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You Say You Want a Revolution? Records and Rebels 1966-1970 Exhibition is on now at the V&A Museum

You Say You Want a Revolution? Records and Rebels 1966-1970 is a new V&A Museum major exhibition, now on display until Sunday, 26th February, that must be SEEN. It takes you to a trip from 1966 to 1970; five extraordinary years of defining significance and impact on our present and future, expressed through some of the greatest music and performances of the 20th century, alongside fashion, film, design and political activism.

You Say You Want a Revolution? Records and Rebels 1966-1970 is a new V&A Museum major exhibition, now on display until Sunday, 26th February, that must be SEEN. It takes you to a trip from 1966 to 1970; five extraordinary years of defining significance and impact on our present and future, expressed through some of the greatest music and performances of the 20th century, alongside fashion, film, design and political activism.

Revolution exhibition photography 06-09-2016

The exhibition explains the seven revolutions that took place in those five years, from 1966 to 1970: revolution in youth identity, revolution in the head, revolution in the street, revolution in consuming, revolution in living, revolution in communicating, and an-ongoing revolution, still present nowadays.

Revolution exhibition photography 06-09-2016

Those were times of change. The 1960’s turned nearly everything upside down; people’s attitudes, politics, art, fashion, sex, drugs, music, technology… London was dubbed ‘The Swinging City’, reflecting the upheaval that was taking place in British society. It was the time when Bazaar on the King’s Road and Biba on Carnaby Street set the way the younger generation would dress; drugs were used as a source of inspiration for creative experimentation in music, art, film and literature which, alongside new technologies and sounds, opened the doors to another way of making art; May 1968 saw the revolts in Paris quickly spread worldwide, inspiring social conflict and revealing political repression. People massively opposed the war in Vietnam, and gay rights activists and women’s liberation groups started to demand equality. Cash started being substituted by credit cards, televisions became part of everyone’s lives, and people thought everything was possible after seeing Neil Armstrong land on the moon.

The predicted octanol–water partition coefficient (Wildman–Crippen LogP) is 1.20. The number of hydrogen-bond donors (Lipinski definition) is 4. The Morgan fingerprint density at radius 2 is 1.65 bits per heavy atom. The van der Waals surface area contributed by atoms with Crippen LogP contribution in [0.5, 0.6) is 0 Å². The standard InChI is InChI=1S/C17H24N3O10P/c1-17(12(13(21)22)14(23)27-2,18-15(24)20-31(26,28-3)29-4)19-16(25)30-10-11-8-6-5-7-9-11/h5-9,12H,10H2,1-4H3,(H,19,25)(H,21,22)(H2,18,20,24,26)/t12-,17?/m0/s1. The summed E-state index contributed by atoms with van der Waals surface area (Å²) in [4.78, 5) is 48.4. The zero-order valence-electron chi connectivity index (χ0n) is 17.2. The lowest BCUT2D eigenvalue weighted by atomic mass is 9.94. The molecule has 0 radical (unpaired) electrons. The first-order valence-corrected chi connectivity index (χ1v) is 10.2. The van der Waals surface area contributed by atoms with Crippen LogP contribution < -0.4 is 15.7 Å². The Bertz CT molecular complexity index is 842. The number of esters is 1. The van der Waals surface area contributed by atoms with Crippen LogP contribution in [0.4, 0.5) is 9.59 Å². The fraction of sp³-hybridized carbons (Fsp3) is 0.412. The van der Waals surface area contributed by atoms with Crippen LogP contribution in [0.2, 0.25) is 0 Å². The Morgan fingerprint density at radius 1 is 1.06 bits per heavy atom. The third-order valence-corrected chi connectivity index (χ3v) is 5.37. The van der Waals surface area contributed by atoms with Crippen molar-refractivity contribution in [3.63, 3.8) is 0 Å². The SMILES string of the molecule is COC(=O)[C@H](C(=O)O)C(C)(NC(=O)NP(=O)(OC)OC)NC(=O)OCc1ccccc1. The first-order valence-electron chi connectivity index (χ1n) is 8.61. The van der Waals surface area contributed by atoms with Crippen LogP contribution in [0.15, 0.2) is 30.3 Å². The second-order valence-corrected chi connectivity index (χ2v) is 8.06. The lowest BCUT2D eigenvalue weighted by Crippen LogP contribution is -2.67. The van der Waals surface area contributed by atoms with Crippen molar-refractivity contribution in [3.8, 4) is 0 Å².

Revolution exhibition photography 06-09-2016

Revolution exhibition photography 06-09-2016

Youngsters lived much more comfortably than ever before, but many of them felt discontented and disillusioned, which increased their political engagement in search of a better world, completely opposed to that of the post-war years: libertarian hippies, Woodstock, sexual liberation, equality as a means to make a better world, a quest for going back to nature, living as part of a community…

Revolution exhibition photography 06-09-2016

Revolution exhibition photography 06-09-2016

Coinciding with this exhibition, the V&A museum has launched a pop-up retail space on Carnaby Street where you can get unique objects, such as a scarf designed by Beatles illustrator Alan Aldridge; a pair of limited edition Levi’s jeans made to commemorate the V&A show; Jimi Hendrix’s guitar; the outfit designed by Ossie Clark for Mick Jagger; shirts worn by John Lennon and George Harrison on the cover of St. Pepper’s Lonely Hearts Club Band; the Acid Test poster designed by Wes Wilson in 1966 and other memorabilia from the exhibition.

Revolution exhibition photography 06-09-2016

Revolution exhibition photography 06-09-2016

On Wednesday, 12th October, at the Lydia and Mandred Gorvy Lecture Theatre, there will be a free lunchtime lecture with curator Geoff Marsh, during which he will discuss how this exhibition was made, and examine in detail the influence of this period in current concerns such as environmentalism, technology, neo-liberalism… After visiting this major exhibition, you’ll end up wondering how many of those concerns are still unresolved nowadays. Fifty years later, is the only lasting revolution in post-industrial Britain that of consumerism?